Wish Farming: How To Save Money with Up
Aug 31, 2021 · 5 min read · Tales from the Upside
Hi, my name is Anne and I’m a wish farmer.
When I was a kid I spent hours deciding what to spend my money on. I used to beg Mum and Dad for those tins from the Reject Shop, the ones with dollar bills printed on that are nearly impossible to open without slicing an artery. I loved that delicious tension as they got heavier and heavier…
Should I put my pocket money in this week, or splurge it on lollies?
Should I crack it now for a GigaPet? Or wait a bit longer for an actual Tamagotchi?
Grown-up money might be bigger and live in a bank account, but there’s still a lot of the same decisions to be made. Now, or later? This wish, or that one?
For example: I’m trying to save up a home deposit. That’s a super big goal! But I also really want a cargo bike. New books are my favourite kind of self-care, and I also want one of those fancy French enamel pots so that on Spag Bol night I can feel like I’m whipping up a five course meal in a fancy French kitchen...
That’s a lot of stuff, and I’m just getting started.
Before I joined Up, I treated all my ‘savings’ as one big bucket — just like one big pocket money tin. That meant I either spent what felt like ‘home deposit money’ on books, and felt bad about it... or, didn’t buy anything, and felt deprived.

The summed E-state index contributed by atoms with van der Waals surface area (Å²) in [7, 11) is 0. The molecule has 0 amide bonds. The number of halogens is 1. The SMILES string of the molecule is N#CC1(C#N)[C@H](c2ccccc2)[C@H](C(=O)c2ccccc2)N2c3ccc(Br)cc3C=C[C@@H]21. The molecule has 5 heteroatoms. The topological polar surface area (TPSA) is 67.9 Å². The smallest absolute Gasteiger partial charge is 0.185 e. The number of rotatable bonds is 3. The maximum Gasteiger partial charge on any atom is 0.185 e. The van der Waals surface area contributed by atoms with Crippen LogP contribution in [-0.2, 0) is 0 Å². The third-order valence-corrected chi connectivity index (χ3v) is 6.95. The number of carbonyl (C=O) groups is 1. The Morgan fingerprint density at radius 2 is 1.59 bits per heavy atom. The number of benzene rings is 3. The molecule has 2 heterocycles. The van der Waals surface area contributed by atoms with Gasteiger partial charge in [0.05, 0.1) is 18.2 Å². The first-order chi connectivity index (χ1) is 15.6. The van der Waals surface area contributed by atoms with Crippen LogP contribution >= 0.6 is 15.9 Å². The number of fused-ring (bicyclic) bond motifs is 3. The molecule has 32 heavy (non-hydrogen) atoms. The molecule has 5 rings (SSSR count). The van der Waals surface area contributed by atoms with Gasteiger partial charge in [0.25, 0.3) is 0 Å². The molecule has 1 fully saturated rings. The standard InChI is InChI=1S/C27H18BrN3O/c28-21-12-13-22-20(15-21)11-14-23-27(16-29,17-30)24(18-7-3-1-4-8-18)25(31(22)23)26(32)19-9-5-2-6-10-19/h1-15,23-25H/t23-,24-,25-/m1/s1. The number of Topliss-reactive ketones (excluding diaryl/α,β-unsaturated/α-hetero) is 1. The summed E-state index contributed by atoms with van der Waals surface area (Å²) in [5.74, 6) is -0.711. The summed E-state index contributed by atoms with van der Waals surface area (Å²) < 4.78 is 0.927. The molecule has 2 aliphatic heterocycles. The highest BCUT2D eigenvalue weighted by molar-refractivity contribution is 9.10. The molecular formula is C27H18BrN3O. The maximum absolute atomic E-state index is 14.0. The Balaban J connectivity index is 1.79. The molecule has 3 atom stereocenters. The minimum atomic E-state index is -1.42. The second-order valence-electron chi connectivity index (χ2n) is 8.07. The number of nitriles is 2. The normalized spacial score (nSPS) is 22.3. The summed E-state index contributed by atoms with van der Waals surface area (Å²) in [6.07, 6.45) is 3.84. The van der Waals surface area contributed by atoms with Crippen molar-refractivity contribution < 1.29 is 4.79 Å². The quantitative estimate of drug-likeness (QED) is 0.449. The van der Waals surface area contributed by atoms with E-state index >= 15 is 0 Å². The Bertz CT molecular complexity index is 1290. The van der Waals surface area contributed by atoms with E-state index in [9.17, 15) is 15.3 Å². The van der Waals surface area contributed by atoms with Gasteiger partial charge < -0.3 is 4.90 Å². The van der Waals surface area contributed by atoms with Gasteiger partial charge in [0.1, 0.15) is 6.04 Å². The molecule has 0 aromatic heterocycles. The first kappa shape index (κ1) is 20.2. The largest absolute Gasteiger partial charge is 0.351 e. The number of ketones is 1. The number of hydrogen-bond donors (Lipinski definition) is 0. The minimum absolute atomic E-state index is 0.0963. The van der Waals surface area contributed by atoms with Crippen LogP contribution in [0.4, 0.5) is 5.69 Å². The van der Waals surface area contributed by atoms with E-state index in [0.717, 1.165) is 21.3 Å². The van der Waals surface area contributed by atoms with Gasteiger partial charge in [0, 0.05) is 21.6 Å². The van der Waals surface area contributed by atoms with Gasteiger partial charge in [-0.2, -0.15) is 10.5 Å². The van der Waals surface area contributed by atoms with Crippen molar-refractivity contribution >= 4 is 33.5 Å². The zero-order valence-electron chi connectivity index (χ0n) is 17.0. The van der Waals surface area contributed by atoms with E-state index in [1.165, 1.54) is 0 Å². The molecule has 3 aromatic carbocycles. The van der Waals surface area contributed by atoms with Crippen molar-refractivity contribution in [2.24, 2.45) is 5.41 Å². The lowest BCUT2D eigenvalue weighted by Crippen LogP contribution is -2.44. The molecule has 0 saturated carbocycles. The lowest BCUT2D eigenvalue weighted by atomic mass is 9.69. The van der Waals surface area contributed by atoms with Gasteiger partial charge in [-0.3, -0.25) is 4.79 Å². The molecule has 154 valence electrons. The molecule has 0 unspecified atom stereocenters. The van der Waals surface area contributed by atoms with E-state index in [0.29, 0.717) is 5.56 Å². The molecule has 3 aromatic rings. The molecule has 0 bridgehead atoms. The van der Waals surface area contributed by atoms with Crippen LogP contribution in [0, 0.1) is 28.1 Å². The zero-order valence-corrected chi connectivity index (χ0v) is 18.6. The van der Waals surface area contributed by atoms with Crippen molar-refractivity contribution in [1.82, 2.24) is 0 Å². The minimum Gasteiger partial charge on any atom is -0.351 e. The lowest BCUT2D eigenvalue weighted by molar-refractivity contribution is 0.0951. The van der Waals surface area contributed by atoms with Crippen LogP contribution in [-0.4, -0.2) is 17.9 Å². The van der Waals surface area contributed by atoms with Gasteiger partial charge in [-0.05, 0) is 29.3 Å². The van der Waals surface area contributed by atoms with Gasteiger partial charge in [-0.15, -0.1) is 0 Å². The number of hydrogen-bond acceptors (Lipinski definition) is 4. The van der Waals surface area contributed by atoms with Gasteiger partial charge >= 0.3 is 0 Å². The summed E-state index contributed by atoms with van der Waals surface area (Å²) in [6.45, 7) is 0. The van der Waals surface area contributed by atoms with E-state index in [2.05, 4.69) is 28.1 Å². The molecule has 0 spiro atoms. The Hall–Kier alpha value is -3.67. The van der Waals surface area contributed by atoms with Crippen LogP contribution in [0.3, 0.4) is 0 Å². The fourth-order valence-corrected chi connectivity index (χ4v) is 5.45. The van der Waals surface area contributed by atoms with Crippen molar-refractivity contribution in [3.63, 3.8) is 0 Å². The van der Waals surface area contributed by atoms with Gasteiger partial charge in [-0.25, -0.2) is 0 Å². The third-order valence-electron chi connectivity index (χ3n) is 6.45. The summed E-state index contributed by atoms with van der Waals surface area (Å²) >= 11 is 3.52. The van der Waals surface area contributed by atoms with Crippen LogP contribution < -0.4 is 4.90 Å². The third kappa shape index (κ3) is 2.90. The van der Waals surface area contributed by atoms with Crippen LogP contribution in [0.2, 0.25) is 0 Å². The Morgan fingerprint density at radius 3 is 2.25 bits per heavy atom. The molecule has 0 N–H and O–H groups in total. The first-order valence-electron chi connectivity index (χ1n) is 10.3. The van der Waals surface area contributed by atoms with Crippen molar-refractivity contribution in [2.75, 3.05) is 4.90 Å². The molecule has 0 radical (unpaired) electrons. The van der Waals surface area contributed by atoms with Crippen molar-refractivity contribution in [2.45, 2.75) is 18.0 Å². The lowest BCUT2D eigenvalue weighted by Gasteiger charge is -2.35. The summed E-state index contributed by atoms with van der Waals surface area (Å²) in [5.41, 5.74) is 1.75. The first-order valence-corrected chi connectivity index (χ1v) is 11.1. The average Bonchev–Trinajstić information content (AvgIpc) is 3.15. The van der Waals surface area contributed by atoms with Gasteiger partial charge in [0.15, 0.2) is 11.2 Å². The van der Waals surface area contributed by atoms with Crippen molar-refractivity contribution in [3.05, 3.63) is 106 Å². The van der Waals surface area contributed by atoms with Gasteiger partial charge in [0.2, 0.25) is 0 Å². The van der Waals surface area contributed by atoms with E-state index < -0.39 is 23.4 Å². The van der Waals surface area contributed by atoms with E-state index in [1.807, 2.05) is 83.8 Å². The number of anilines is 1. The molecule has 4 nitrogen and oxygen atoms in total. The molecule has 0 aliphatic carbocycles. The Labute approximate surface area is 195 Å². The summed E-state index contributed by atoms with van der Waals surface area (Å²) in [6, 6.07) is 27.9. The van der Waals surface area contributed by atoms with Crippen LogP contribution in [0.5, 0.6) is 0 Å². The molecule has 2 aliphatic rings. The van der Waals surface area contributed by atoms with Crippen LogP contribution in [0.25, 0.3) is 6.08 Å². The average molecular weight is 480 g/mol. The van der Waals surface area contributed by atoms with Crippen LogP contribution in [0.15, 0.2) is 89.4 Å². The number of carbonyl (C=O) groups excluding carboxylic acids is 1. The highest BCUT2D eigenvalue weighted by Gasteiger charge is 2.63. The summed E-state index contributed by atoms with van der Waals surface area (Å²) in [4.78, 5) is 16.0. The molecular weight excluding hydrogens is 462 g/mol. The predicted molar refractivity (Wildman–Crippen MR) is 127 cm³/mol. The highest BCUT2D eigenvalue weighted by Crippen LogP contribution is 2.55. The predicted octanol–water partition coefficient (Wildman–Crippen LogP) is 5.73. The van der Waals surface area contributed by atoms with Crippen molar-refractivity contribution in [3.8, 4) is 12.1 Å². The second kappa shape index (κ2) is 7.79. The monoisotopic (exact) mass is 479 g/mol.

Both of these scenarios sucked 👎
But I found a new way.
Up + Wish Farming = Serenity.
‘Wish farming’ with Savers is a way of giving all my dreams a place to live and grow. I brainstorm everything my heart desires; choose a small number of wishes to nurture now; and then give those wishes all of my savings firepower till I can get them.
I found this idea through the smarty-pantses who make the You Need A Budget software (shout out to my fellow budgeting nerds), and it’s really easy to organise inside Up.
A Saver for Every Wish
At the heart of Up are Savers: heaps of free homes for your money, so you know what’s meant for one thing and what’s set aside for another.
Whenever I want something new, I make a Saver for it.
But not just a generic Saver: every wish gets love and care with a name, a priced-out goal amount, and a carefully chosen emoji. Up even gives you neat Saver swimming pools so you can lie in bed and watch your emojis swimming ever closer to your goal. Not that I’ve ever done that. Cough.